As we’re heading into the new year, I wanted to talk to you about something I’ve been working on quite a bit since May of 2023.
And that’s my overall health.
So my weight had gotten out of hand, and I was about 20 pounds overweight.
That’s not healthy at any age.
So, I went online and found some good advice from Dr. Berg on YouTube and some other podcasters I listen to.
And one of the key pieces of information I was reminded of was intermittent fasting.
Which, if you don’t know, is going without food for extended periods.
Now, I’m not talking about fasting like a monk on a mountain for days in a row. I’m talking about 18-hour and 22-hour periods where you don’t eat.
Like having a meal at 6:00 PM then not eating again until the following day at 12:00 Noon.
As I researched further, I learned that fasting has numerous benefits other than weight loss.
Part of the reason fasting is so good for us is it’s wired into our DNA.
Over the thousands of years of the history of humans, we’ve always had times of feast and famine.
As hunter/gatherers, when the hunt wasn’t good, or we couldn’t find any berries, we had to rely on our body’s store of fat and other natural regenerative properties to keep us alert and moving.
Then during times of feast, our body could relax a little bit.
But with too much relaxation, the body and mind become weaker and more dependent on nutrition to survive.
Of course, we need nourishment to survive and thrive.
However, we also need periods without food.
But with the 24-hour availability of all types of foods, including junk foods and deep-fried take-out…constantly marketed to us, it’s no wonder the thought of going without, even for a short time, is anathema to us.
With the abundance of food and ease of access, we’re like gerbils constantly hitting the feeder-bar for more and more.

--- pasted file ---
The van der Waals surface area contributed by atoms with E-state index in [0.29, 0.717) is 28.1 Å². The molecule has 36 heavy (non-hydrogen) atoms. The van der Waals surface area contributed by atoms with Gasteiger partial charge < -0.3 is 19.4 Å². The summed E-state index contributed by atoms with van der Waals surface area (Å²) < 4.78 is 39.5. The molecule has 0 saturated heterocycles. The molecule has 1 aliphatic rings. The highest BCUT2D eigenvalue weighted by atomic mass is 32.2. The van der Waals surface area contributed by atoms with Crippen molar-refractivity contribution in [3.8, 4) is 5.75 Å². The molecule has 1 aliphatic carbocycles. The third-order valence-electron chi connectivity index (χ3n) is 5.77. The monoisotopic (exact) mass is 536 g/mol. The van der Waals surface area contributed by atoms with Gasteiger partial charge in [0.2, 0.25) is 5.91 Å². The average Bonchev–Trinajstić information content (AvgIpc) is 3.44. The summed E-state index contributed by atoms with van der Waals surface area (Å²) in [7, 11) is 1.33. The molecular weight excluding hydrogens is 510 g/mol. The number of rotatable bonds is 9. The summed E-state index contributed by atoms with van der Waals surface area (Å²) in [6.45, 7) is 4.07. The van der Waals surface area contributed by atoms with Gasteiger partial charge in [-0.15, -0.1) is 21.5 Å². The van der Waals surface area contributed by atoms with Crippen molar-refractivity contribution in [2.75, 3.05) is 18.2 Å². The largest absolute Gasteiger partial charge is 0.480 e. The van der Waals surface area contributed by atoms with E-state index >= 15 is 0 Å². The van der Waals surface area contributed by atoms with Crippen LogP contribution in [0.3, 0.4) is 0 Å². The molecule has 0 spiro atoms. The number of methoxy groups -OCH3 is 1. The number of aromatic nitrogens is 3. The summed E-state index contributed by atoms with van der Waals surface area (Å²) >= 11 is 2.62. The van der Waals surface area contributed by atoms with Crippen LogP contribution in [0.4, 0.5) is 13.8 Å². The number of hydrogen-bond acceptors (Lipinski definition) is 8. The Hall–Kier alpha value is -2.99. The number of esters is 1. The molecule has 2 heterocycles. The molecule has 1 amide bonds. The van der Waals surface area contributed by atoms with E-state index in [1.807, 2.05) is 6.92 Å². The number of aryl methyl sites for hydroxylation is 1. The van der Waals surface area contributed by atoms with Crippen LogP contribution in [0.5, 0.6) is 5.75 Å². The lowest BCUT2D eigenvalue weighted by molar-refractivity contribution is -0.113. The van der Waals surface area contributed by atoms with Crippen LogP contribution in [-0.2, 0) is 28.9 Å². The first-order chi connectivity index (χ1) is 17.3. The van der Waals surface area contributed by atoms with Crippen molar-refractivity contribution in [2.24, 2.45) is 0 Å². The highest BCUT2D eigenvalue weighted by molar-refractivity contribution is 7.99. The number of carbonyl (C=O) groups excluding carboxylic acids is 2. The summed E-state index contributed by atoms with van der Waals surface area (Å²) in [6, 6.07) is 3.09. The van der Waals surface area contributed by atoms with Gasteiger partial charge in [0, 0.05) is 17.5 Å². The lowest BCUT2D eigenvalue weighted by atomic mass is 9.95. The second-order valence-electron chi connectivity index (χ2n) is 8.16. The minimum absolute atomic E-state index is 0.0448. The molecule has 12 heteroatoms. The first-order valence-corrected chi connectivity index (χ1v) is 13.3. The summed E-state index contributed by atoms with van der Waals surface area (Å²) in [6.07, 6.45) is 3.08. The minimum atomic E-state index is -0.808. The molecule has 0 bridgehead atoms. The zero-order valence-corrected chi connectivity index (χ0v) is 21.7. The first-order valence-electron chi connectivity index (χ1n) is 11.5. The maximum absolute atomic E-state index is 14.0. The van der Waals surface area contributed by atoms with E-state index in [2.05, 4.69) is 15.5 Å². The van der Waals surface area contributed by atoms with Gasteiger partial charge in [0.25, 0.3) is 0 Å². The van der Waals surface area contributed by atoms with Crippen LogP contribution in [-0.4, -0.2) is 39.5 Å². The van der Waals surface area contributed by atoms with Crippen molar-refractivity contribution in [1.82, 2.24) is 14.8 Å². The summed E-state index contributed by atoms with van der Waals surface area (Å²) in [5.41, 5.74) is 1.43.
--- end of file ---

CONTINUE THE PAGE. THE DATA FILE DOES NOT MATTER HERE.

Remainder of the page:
It’s not unlike our addiction to social media, podcasts, and television news. We listen and watch because we want to stay informed and learn something.
With the justification being that if you know what might be coming down the pike, it keeps you safe.
It’s not much different than our forefathers scanning their surroundings when hunting.
They wanted to avoid danger while keeping an eye out for the next kill.
But it’s not the same today.
Today there’s an abundance of everything…too much, in fact.
Which brings me to my point…
Just as too much food and social media is harmful, servicing motor club customers just to stay busy can be detrimental as well.
So rather than constantly running low-paying calls for the clubs just so you “feel” like you’re moving forward, you might try…
Decreasing your exposure to the clubs.
I know that can sound a little daunting, but hear me out.
So, one of the benefits of intermittent fasting is that your brain treats it as a challenge.
Ok…Imagine you’re a tribesman in the Serengeti thousands of years ago. And it’s been 18 hours since you’ve last eaten.
Well, your brain is going to start firing up synapses in an effort to conjure up a plan to solve that problem.
When presented with life-or-death challenges, our brains produce what’s called an “Adaptive Stress Response.”
This causes your brain to function at a much higher level.
I’ve experienced this myself.
As many times as I’ve avoided colliding with other vehicles or successfully maneuvered my truck at high speeds into narrow driveways on treacherous icy roads, I know this to be the case.
What I casually referred to back then as luck, was actually my brain saving my a**.
What’s this got to do with limiting exposure to the clubs?
If your primary source of revenue is club work, you’re being fed calls.
You don’t need to do any work to get them.
You’re not attracting or acquiring customers yourself.
And this dependence on club work can atrophy your mind.
It can even cause you to become despondent and to think there ain’t no such thing as “cash calls.”
But you’d be mistaken.
There’s an abundance of work to be had as everyone with a smartphone and a car is a prospective customer.
So if you’re spending all your time running club calls, you’re probably missing out on opportunities.
Opportunities to make connections and alliances with other business owners.
But the biggest opportunity you’re missing out on is growing your “Customer Acquisition Muscles.”
Remember, people do business with people they know, like, and trust.
So, if the only time repair shop owners and managers see you is when you’re hurriedly dropping off a motor club customer’s car, so you can scamper off to the next one, they can’t get to know you.
Happy New Year.